And, shock and horror: it works.
I came to Nyaruko-san with only a glancing familiarity with the Cthulu mythos, primarily from having played a few short campaigns of the Call of Cthulu tabletop RPG with my high school buddies. So I got the SAN points references, and that most of the Cthulu knowledge actually came from the game than from the books. I didn’t get much else, and from what I’ve seen, this series is full of references, not just to Lovecraft’s sprawling mythos but to all corners of otaku culture too. What was refreshing is that I didn’t need to get everything to enjoy the show: the slapstick humor, the quick and energetic pacing, and above all the refusal of the show to take itself seriously made it a laugh-out-loud watch. I can only think of two or three moments where there is a touch of actual emotional sincerity not immediately undone by a joke—and that was enough. Any more and it would have simply been mawkish.
That Haiyore! Nyaruko-san works is also surprising given how insular and very otaku-centric it is. Ever since Haruhi Suzumiya appeared on the scene, anime has taken a lurch toward the meta, the otaku-pandering, and the niche. In this series, the Elder Gods are all otaku, in love with eroge, RPGs, and anime. Huge, world-threatening monsters are often after nothing more—or less, depending on your perspective—than otaku entertainment, which the aliens think actually is the whole of “Earth entertainment.” One episode even features an unsubtle piece of contemporary political satire, lampooning certain Tokyo politicians who would censor manga and anime.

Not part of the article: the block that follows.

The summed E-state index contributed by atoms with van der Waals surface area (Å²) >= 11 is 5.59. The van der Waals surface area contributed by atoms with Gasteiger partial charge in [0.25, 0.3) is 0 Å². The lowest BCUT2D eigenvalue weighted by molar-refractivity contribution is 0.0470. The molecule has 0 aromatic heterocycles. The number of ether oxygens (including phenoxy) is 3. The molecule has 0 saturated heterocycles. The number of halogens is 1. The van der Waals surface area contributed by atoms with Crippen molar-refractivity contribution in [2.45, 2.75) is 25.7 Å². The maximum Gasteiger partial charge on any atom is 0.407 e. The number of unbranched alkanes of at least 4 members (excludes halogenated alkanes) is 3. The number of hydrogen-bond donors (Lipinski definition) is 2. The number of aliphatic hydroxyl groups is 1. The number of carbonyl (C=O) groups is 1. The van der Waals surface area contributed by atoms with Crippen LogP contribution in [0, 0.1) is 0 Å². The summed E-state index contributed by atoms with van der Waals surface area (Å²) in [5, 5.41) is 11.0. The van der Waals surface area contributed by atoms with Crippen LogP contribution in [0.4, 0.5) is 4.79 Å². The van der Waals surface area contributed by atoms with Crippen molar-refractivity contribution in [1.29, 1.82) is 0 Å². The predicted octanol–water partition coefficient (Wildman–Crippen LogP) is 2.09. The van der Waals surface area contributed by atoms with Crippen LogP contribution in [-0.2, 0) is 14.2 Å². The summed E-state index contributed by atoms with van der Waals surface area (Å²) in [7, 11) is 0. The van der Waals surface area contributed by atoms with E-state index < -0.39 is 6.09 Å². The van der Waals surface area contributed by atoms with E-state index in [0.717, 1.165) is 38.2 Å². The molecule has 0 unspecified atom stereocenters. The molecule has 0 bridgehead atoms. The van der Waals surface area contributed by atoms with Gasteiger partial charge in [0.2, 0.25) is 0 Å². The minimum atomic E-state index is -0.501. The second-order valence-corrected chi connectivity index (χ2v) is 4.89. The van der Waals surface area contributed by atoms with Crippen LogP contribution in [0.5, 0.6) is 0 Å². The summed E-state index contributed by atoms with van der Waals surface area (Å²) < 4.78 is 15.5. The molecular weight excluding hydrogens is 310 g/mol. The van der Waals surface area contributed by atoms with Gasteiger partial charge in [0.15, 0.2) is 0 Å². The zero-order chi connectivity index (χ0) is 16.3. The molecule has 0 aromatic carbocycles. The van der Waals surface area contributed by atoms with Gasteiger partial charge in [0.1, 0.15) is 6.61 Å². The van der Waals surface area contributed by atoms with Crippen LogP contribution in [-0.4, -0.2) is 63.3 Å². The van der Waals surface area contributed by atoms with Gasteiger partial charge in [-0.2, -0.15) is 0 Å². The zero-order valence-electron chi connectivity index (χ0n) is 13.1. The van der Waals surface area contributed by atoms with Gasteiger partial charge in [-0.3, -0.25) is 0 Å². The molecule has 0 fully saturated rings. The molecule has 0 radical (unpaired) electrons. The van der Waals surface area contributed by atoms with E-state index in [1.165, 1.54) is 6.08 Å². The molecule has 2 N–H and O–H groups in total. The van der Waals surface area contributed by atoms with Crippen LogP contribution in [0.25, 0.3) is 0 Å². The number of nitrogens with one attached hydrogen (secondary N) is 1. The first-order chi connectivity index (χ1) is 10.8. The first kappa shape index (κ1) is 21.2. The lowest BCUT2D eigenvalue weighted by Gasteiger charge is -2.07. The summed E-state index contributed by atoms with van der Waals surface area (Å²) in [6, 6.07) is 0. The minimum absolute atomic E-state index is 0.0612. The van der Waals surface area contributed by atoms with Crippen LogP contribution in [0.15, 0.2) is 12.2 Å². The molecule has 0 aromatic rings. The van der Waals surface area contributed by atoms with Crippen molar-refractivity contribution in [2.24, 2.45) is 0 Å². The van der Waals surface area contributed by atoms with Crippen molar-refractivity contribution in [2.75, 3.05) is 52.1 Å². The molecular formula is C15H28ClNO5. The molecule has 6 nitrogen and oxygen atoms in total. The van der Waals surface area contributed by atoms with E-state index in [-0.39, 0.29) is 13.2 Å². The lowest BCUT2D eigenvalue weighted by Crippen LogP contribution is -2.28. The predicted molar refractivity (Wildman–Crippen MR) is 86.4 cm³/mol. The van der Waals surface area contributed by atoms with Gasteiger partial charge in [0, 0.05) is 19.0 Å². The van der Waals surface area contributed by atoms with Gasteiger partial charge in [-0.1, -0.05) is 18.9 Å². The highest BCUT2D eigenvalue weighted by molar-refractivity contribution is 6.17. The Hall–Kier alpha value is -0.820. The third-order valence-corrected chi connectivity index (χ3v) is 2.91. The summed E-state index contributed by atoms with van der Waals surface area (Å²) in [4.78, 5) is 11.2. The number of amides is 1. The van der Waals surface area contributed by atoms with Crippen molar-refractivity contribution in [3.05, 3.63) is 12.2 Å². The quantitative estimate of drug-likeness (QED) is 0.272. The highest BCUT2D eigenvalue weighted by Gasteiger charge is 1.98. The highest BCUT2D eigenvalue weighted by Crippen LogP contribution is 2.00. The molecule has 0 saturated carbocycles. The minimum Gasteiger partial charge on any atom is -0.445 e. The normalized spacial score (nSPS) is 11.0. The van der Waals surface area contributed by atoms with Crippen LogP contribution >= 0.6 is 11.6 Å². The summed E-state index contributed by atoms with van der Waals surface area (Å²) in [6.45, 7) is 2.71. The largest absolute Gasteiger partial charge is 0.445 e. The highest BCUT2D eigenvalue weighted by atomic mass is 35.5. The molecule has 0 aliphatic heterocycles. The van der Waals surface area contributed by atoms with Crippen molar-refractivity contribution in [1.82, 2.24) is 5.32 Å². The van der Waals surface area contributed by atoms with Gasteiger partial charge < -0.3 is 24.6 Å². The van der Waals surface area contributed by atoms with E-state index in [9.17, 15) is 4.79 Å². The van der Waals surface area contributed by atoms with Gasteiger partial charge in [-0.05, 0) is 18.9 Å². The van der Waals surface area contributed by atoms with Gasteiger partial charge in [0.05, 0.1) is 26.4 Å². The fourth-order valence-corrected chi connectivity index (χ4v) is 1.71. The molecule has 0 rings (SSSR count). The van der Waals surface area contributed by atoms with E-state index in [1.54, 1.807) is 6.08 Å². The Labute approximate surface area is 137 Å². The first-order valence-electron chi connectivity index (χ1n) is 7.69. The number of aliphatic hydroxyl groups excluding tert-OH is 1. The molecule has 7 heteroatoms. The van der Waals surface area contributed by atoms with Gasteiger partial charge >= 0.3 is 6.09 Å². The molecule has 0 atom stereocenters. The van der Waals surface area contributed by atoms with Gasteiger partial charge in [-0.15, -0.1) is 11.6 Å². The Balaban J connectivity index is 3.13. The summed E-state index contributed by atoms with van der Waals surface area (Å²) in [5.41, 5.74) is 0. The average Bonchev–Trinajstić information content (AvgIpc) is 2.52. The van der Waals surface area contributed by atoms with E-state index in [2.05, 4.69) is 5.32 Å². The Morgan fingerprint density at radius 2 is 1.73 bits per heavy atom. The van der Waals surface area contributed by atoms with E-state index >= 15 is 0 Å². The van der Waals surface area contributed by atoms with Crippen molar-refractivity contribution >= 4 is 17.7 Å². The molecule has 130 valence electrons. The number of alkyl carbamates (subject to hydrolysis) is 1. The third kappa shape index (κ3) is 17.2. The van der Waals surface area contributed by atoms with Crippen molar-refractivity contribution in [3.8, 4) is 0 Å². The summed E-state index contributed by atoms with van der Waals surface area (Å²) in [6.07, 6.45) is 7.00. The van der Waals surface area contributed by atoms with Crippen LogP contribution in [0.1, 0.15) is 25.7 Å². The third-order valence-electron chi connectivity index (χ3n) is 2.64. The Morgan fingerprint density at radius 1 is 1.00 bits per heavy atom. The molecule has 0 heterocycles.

Most of time, I no longer find this sort of thing funny. Why is this a seeming exception?
Aside from getting the basics of comedy right—fast pace, great comic timing (see all the moments when Kuuko and Hastur make their advances on Mahiro in reaction or in tandem with Nyaruko), and a lack of pretentiousness—it’s the contrast between the high and low that makes it work. Lovecraft’s mythos was intended to convey the terror of huge, unknown forces and beings outside of human control—to restore a kind of religious shock and awe that Lovecraft felt was missing from modern man.
To find out that these beings are…just running a theme park, and love nothing more than a stupid eroge? See, that’s funny. It cuts at the pretension that was never far from Lovecraft’s work, and nods at the fact that otaku entertainment is, in the grand scheme of things, kind of trivial. And this is not hard to understand, even if you miss the specific references. The buffoonery of all the characters is universal.
Haiyore! Nyaruko-san was my “easy to watch” dumb fun show of the season. It didn’t pretend to be anything more than that, and that was enough. This is one of the season’s unexpected winners.
Short Review Rating: 7.5/10